PM Kariņš signs a political roadmap for integrating the Baltic states’ electric power system to the EU network
On Thursday, 20 June, in Brussels, Latvian Prime Minister Krišjānis Kariņš, together with the Prime Ministers of Lithuania, Estonia and Poland, as well as the President of the European Commission Jean-Claude Juncker and the Vice-President of the European Commission for Energy Maroš Šefčovič, signed a political roadmap for integrating the electric power systems of the Baltic states to the European network.
"Having signed this political roadmap today, we become even more involved in our shared European project. Integration of the electric power systems of the Baltic states in the EU network brings a few important benefits: it will increase the energy security of our region, will strengthen our position on the EU energy market, and will create the conditions for the faster growth of our economies," K. Kariņš said.
The agreement for the integration of the electric power systems of the Baltic states into the network of Continental Europe took effect on 27 May this year. In order to continue the progress towards completing the synchronisation project by 2025, the European Commission, in cooperation with the Baltic states and Poland, developed a roadmap for further political implementation of the synchronisation project.
The parties to this roadmap undertake to uphold their political commitment and support, to enable unimpeded synchronisation of the electric power networks of the Baltic states with those of Europe via Poland no later than by 2025. Simultaneously with the roadmap, the transmission system operators of the Baltic states and Poland are given the mandate to take all the measures necessary for successful synchronisation with the European networks and a corresponding de-synchronisation with those of Russia and Belarus.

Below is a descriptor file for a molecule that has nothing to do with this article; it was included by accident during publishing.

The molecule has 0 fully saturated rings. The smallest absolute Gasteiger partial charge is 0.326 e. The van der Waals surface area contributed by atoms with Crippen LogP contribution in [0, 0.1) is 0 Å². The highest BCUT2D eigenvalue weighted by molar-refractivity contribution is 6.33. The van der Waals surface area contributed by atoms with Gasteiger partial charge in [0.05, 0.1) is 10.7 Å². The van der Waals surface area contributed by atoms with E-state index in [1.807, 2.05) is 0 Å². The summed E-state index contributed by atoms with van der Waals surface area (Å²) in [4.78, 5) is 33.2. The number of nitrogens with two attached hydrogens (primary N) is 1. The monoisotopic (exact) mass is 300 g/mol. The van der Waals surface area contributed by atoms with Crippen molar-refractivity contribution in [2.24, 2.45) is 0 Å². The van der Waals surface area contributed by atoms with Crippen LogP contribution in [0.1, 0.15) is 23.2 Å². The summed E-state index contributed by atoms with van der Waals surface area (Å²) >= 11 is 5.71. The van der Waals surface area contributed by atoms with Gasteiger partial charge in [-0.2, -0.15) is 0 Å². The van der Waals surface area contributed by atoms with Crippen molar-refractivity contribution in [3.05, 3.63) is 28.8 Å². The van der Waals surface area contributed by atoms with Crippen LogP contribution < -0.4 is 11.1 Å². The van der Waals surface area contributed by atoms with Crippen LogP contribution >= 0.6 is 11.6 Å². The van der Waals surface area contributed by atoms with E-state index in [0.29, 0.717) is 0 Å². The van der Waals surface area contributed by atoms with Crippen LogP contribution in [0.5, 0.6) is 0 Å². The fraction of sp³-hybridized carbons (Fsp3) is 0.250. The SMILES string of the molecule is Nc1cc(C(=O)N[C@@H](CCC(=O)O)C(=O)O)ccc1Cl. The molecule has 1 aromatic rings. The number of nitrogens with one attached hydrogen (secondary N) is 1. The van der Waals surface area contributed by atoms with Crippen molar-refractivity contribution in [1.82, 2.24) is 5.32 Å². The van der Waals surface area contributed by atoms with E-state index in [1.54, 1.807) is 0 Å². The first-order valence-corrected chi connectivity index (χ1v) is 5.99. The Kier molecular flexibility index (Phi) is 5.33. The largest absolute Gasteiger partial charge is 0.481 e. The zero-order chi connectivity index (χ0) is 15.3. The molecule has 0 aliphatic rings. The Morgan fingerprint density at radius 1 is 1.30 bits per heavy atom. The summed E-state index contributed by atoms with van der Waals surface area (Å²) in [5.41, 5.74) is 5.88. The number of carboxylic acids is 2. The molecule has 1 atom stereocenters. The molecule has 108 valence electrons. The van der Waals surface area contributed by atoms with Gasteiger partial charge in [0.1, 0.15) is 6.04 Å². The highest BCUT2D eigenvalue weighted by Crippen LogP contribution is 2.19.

The roadmap also implies that the European Commission and the Baltic states will continue working on the procedure necessary to complete the negotiations with Russia and Belarus, in order to ensure that de-synchronisation with these countries’ systems is carried out without creating any additional risks for those systems.
As reported, the Baltic states have made a political decision to disconnect from the so-called BRELL energy circuit, which connects Latvia, Lithuania and Estonia with Belarus and Russia. Historically, the electric power systems of Latvia and other Baltic states were designed as part of the electric power system of the former Soviet Union, which is why after these countries regained their independence in 1991, they still had their historical power transmission infrastructure, continuing cooperation synchronously with Russia and Belarus.